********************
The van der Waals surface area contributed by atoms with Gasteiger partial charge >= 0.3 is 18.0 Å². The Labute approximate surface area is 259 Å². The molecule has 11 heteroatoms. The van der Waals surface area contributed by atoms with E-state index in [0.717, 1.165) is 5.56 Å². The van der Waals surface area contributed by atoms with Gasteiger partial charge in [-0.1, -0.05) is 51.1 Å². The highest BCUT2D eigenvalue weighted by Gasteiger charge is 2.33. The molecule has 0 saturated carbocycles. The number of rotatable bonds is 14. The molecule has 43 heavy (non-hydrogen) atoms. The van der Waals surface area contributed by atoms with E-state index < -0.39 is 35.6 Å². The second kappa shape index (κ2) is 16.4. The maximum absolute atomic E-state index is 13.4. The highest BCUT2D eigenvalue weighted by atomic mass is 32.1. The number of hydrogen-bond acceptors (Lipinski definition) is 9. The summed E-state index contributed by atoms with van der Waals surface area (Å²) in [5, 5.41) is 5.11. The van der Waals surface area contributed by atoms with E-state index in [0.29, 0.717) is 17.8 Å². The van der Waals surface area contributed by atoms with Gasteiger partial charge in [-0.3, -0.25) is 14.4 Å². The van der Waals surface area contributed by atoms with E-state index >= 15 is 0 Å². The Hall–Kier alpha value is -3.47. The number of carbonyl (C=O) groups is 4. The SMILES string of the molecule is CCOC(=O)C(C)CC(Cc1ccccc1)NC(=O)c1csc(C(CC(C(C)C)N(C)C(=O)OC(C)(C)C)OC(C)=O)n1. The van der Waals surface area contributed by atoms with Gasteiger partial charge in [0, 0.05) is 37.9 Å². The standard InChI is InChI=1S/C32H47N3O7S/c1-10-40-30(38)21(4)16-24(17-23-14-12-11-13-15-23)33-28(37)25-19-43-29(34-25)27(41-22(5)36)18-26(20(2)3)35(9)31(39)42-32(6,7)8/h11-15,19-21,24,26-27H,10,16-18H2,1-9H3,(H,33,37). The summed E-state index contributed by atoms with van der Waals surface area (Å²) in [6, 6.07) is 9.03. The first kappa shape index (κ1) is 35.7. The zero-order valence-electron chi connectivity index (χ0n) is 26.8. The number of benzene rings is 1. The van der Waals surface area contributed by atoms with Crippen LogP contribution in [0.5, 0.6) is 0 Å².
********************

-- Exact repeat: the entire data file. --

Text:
The van der Waals surface area contributed by atoms with Gasteiger partial charge >= 0.3 is 18.0 Å². The Labute approximate surface area is 259 Å². The molecule has 11 heteroatoms. The van der Waals surface area contributed by atoms with E-state index in [0.717, 1.165) is 5.56 Å². The van der Waals surface area contributed by atoms with Gasteiger partial charge in [-0.1, -0.05) is 51.1 Å². The highest BCUT2D eigenvalue weighted by Gasteiger charge is 2.33. The molecule has 0 saturated carbocycles. The number of rotatable bonds is 14. The molecule has 43 heavy (non-hydrogen) atoms. The van der Waals surface area contributed by atoms with E-state index < -0.39 is 35.6 Å². The second kappa shape index (κ2) is 16.4. The maximum absolute atomic E-state index is 13.4. The highest BCUT2D eigenvalue weighted by atomic mass is 32.1. The number of hydrogen-bond acceptors (Lipinski definition) is 9. The summed E-state index contributed by atoms with van der Waals surface area (Å²) in [5, 5.41) is 5.11. The van der Waals surface area contributed by atoms with E-state index in [0.29, 0.717) is 17.8 Å². The van der Waals surface area contributed by atoms with Gasteiger partial charge in [-0.3, -0.25) is 14.4 Å². The van der Waals surface area contributed by atoms with E-state index >= 15 is 0 Å². The Hall–Kier alpha value is -3.47. The number of carbonyl (C=O) groups is 4. The SMILES string of the molecule is CCOC(=O)C(C)CC(Cc1ccccc1)NC(=O)c1csc(C(CC(C(C)C)N(C)C(=O)OC(C)(C)C)OC(C)=O)n1. The van der Waals surface area contributed by atoms with Gasteiger partial charge in [0, 0.05) is 37.9 Å². The standard InChI is InChI=1S/C32H47N3O7S/c1-10-40-30(38)21(4)16-24(17-23-14-12-11-13-15-23)33-28(37)25-19-43-29(34-25)27(41-22(5)36)18-26(20(2)3)35(9)31(39)42-32(6,7)8/h11-15,19-21,24,26-27H,10,16-18H2,1-9H3,(H,33,37). The summed E-state index contributed by atoms with van der Waals surface area (Å²) in [6, 6.07) is 9.03. The first kappa shape index (κ1) is 35.7. The zero-order valence-electron chi connectivity index (χ0n) is 26.8. The number of benzene rings is 1. The van der Waals surface area contributed by atoms with Crippen LogP contribution in [0.5, 0.6) is 0 Å².